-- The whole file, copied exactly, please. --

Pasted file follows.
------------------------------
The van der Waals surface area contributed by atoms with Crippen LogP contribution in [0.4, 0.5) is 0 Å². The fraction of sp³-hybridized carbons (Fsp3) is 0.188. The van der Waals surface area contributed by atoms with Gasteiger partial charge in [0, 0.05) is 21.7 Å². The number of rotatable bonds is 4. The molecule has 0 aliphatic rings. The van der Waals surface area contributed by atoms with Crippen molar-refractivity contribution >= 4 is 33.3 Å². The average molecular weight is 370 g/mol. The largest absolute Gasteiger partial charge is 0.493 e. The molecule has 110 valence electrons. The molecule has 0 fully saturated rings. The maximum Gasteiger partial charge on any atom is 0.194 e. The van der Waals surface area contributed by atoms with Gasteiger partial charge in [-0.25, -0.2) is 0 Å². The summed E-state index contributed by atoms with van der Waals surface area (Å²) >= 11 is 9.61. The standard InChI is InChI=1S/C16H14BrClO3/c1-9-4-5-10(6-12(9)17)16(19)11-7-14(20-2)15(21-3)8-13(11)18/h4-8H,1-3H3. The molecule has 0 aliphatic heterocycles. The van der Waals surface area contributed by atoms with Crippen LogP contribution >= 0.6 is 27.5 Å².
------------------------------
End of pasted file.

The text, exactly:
The van der Waals surface area contributed by atoms with Crippen LogP contribution in [0.4, 0.5) is 0 Å². The fraction of sp³-hybridized carbons (Fsp3) is 0.188. The van der Waals surface area contributed by atoms with Gasteiger partial charge in [0, 0.05) is 21.7 Å². The number of rotatable bonds is 4. The molecule has 0 aliphatic rings. The van der Waals surface area contributed by atoms with Crippen molar-refractivity contribution >= 4 is 33.3 Å². The average molecular weight is 370 g/mol. The largest absolute Gasteiger partial charge is 0.493 e. The molecule has 110 valence electrons. The molecule has 0 fully saturated rings. The maximum Gasteiger partial charge on any atom is 0.194 e. The van der Waals surface area contributed by atoms with Gasteiger partial charge in [-0.25, -0.2) is 0 Å². The summed E-state index contributed by atoms with van der Waals surface area (Å²) >= 11 is 9.61. The standard InChI is InChI=1S/C16H14BrClO3/c1-9-4-5-10(6-12(9)17)16(19)11-7-14(20-2)15(21-3)8-13(11)18/h4-8H,1-3H3. The molecule has 0 aliphatic heterocycles. The van der Waals surface area contributed by atoms with Crippen LogP contribution >= 0.6 is 27.5 Å².